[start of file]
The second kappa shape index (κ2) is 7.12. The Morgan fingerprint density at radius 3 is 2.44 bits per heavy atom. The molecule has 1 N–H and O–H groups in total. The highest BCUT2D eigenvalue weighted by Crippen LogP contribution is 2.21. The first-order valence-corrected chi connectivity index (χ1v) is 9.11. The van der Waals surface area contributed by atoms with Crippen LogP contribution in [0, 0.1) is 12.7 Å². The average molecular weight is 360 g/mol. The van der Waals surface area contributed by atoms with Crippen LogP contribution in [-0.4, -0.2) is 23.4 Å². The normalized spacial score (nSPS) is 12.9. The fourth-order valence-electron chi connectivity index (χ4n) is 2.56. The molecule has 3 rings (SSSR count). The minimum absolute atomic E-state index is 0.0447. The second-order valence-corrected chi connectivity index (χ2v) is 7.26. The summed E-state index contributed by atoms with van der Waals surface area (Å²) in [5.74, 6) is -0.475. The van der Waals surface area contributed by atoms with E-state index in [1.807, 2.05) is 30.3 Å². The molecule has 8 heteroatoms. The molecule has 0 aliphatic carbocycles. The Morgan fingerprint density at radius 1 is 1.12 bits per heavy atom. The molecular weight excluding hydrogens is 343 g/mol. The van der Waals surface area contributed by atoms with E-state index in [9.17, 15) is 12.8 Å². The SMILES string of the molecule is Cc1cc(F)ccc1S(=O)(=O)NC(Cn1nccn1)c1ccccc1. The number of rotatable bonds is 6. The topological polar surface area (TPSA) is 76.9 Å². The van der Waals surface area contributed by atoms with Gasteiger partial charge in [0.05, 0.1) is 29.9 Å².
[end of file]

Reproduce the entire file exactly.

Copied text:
The second kappa shape index (κ2) is 7.12. The Morgan fingerprint density at radius 3 is 2.44 bits per heavy atom. The molecule has 1 N–H and O–H groups in total. The highest BCUT2D eigenvalue weighted by Crippen LogP contribution is 2.21. The first-order valence-corrected chi connectivity index (χ1v) is 9.11. The van der Waals surface area contributed by atoms with Crippen LogP contribution in [0, 0.1) is 12.7 Å². The average molecular weight is 360 g/mol. The van der Waals surface area contributed by atoms with Crippen LogP contribution in [-0.4, -0.2) is 23.4 Å². The normalized spacial score (nSPS) is 12.9. The fourth-order valence-electron chi connectivity index (χ4n) is 2.56. The molecule has 3 rings (SSSR count). The minimum absolute atomic E-state index is 0.0447. The second-order valence-corrected chi connectivity index (χ2v) is 7.26. The summed E-state index contributed by atoms with van der Waals surface area (Å²) in [5.74, 6) is -0.475. The van der Waals surface area contributed by atoms with E-state index in [1.807, 2.05) is 30.3 Å². The molecule has 8 heteroatoms. The molecule has 0 aliphatic carbocycles. The Morgan fingerprint density at radius 1 is 1.12 bits per heavy atom. The molecular weight excluding hydrogens is 343 g/mol. The van der Waals surface area contributed by atoms with E-state index in [9.17, 15) is 12.8 Å². The SMILES string of the molecule is Cc1cc(F)ccc1S(=O)(=O)NC(Cn1nccn1)c1ccccc1. The number of rotatable bonds is 6. The topological polar surface area (TPSA) is 76.9 Å². The van der Waals surface area contributed by atoms with Gasteiger partial charge in [0.05, 0.1) is 29.9 Å².